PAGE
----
Ever had a co-worker perform a disappearing act in the middle of an e-mail exchange? It could be classic avoidance behavior.
When my son was small and did something he shouldn't and knew he was going to hear about it from me, he would smile his impish grin and then squench his eyes shut. In his mind, if he couldn't see me, I couldn't see him and the whole issue would go away. Kind of a cute ploy from a toddler. Not so much from an adult.
I see a lot of the "if they can't see me, they can't use/blame/enforce work on me" mentality in the world of corporate e-mail.
Here's a scenario: You're in an e-mail exchange with someone and at some point you request some information or an action from the person you're e-mailing. All of a sudden, the e-mail string stops, dead in the water. Nothing but crickets. There's never a "I don't know, let me check on it" or a "My bad, let me see what I can do." When that happens to me, I don't know if the other person has stopped long enough to round up what I need, or if he's sitting at his desk squenching his eyes, hoping the whole situation will just go away.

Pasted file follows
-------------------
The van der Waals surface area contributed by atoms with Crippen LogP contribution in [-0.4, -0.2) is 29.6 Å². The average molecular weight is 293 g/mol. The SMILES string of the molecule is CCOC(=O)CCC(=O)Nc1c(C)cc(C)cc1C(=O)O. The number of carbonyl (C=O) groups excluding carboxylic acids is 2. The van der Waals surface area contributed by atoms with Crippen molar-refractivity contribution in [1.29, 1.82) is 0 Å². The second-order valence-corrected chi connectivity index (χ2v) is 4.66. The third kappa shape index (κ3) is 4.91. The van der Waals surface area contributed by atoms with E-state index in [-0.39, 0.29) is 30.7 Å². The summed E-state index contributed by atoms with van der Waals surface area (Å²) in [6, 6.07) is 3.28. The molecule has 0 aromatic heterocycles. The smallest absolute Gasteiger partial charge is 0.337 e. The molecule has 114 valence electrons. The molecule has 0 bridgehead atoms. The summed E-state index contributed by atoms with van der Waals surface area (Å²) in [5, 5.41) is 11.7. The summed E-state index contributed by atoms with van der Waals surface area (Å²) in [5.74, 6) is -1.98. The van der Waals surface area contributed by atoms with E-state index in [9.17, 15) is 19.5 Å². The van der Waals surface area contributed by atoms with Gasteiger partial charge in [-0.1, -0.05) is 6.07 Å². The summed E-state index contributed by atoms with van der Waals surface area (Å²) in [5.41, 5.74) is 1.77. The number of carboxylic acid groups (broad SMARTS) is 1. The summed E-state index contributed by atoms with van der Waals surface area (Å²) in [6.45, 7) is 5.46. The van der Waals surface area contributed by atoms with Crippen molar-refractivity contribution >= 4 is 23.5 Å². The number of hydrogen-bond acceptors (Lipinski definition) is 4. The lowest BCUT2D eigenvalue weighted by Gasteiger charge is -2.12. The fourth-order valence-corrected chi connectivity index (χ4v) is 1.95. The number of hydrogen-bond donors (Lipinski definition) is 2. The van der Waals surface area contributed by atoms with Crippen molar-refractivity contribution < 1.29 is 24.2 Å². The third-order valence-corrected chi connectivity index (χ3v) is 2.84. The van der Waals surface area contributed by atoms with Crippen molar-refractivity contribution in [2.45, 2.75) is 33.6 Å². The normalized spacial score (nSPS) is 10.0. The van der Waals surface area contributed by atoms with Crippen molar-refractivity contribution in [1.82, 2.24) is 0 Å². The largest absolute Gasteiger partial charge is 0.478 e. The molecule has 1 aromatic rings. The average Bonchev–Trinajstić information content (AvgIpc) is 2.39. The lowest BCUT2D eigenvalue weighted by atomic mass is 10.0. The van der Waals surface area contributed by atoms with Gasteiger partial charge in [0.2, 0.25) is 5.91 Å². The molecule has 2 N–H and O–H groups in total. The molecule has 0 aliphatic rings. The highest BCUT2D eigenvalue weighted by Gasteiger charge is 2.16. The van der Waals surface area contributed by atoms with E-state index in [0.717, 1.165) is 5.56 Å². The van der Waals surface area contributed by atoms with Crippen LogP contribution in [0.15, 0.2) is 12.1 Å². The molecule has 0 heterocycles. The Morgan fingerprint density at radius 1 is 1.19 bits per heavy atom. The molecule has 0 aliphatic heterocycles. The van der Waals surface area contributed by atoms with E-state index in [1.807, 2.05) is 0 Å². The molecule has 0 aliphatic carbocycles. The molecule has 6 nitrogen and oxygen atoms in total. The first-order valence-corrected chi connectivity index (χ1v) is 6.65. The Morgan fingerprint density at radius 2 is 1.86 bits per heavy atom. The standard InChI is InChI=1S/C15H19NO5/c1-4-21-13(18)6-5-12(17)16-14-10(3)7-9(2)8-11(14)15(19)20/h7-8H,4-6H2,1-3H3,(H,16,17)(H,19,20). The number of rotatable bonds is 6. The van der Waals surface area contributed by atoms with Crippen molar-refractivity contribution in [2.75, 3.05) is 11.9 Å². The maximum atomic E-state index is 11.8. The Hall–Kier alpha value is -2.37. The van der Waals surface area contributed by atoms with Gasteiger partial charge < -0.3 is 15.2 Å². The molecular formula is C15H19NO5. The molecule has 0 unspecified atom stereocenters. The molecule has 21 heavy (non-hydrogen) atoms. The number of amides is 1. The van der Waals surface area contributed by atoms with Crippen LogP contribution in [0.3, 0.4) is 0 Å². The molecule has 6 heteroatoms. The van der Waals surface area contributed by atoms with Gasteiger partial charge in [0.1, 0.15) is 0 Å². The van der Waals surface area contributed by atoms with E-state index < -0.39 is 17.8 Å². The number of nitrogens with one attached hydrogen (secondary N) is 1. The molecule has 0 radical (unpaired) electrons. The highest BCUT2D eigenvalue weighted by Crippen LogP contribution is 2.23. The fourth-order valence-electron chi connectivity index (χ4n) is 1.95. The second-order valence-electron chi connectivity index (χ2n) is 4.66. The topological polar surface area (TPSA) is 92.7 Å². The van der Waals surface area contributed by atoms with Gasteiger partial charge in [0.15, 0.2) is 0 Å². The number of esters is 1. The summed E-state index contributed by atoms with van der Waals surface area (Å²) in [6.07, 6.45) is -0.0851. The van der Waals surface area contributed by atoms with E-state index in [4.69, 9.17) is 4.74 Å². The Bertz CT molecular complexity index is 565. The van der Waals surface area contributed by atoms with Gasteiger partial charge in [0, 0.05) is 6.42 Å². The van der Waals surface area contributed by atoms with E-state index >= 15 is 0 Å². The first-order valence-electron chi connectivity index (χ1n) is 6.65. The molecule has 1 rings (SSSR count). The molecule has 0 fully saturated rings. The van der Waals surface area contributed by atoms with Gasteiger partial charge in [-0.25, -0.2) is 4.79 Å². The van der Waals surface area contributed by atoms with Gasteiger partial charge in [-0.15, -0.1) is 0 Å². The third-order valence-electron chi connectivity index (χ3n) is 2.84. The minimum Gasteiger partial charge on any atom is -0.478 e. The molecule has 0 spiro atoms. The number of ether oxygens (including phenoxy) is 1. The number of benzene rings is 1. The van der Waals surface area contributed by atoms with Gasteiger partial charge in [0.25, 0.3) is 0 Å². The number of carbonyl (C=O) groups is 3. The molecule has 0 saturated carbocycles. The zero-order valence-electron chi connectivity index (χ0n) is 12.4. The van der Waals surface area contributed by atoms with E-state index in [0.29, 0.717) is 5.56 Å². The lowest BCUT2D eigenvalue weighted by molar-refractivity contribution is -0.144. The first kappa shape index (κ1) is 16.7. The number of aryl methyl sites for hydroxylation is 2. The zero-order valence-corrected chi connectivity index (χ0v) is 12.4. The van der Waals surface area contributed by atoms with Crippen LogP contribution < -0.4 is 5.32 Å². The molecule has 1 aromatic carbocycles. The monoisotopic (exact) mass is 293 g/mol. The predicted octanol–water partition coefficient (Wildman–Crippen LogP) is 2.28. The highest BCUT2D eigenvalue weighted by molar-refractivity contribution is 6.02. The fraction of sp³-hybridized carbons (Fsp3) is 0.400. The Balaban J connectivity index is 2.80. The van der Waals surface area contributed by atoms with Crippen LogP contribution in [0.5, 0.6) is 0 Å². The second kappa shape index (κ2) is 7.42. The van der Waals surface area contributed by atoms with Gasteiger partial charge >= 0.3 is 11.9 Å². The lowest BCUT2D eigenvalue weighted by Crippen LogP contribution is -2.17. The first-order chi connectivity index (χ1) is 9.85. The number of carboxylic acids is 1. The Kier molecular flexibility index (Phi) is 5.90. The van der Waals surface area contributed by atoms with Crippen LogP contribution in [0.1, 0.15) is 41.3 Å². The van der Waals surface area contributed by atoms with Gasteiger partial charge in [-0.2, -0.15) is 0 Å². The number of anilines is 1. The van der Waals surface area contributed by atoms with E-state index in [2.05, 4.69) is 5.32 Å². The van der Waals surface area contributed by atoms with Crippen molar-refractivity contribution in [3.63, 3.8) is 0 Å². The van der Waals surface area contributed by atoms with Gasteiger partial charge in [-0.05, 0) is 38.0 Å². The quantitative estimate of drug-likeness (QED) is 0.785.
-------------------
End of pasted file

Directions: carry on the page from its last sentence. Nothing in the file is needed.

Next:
I know that e-mail is a tool and a whole lot of people use it for the communication conveniences it offers over real-life conversations. But, in my opinion, courtesy should not be a casualty of that convenience. It doesn't mean you can abuse the convenience aspect of e-mail to shirk your end of a communication. If you and I were talking in person and at some part of the conversation, I asked you a question that you didn't know the answer to, would you just turn and walk away? I'd hope not.
Toni Bowers is Managing Editor of TechRepublic and is the award-winning blogger of the Career Management blog. She has edited newsletters, books, and web sites pertaining to software, IT career, and IT management issues.